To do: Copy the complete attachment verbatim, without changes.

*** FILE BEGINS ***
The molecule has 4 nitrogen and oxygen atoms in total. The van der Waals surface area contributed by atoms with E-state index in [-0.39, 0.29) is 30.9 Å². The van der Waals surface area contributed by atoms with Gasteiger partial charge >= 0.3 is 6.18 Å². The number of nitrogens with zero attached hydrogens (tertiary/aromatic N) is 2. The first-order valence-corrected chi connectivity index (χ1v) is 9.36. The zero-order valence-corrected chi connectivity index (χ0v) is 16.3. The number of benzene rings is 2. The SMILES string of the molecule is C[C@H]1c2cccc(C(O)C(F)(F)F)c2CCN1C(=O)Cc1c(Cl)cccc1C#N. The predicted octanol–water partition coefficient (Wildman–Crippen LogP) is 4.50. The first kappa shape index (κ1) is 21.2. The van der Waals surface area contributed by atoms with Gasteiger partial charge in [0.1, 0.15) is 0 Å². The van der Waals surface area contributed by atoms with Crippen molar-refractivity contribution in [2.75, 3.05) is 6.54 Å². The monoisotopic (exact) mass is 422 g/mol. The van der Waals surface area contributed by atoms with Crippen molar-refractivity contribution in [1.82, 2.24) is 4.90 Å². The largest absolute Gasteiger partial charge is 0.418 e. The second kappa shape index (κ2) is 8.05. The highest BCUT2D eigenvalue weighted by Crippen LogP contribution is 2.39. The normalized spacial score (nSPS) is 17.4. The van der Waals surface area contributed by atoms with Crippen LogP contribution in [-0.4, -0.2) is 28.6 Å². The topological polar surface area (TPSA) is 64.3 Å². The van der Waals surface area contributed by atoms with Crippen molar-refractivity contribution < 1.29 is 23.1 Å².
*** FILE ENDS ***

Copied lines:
The molecule has 4 nitrogen and oxygen atoms in total. The van der Waals surface area contributed by atoms with E-state index in [-0.39, 0.29) is 30.9 Å². The van der Waals surface area contributed by atoms with Gasteiger partial charge >= 0.3 is 6.18 Å². The number of nitrogens with zero attached hydrogens (tertiary/aromatic N) is 2. The first-order valence-corrected chi connectivity index (χ1v) is 9.36. The zero-order valence-corrected chi connectivity index (χ0v) is 16.3. The number of benzene rings is 2. The SMILES string of the molecule is C[C@H]1c2cccc(C(O)C(F)(F)F)c2CCN1C(=O)Cc1c(Cl)cccc1C#N. The predicted octanol–water partition coefficient (Wildman–Crippen LogP) is 4.50. The first kappa shape index (κ1) is 21.2. The van der Waals surface area contributed by atoms with Gasteiger partial charge in [0.1, 0.15) is 0 Å². The van der Waals surface area contributed by atoms with Crippen molar-refractivity contribution in [2.75, 3.05) is 6.54 Å². The monoisotopic (exact) mass is 422 g/mol. The van der Waals surface area contributed by atoms with Crippen molar-refractivity contribution in [1.82, 2.24) is 4.90 Å². The largest absolute Gasteiger partial charge is 0.418 e. The second kappa shape index (κ2) is 8.05. The highest BCUT2D eigenvalue weighted by Crippen LogP contribution is 2.39. The normalized spacial score (nSPS) is 17.4. The van der Waals surface area contributed by atoms with Crippen LogP contribution in [-0.4, -0.2) is 28.6 Å². The topological polar surface area (TPSA) is 64.3 Å². The van der Waals surface area contributed by atoms with Crippen molar-refractivity contribution < 1.29 is 23.1 Å².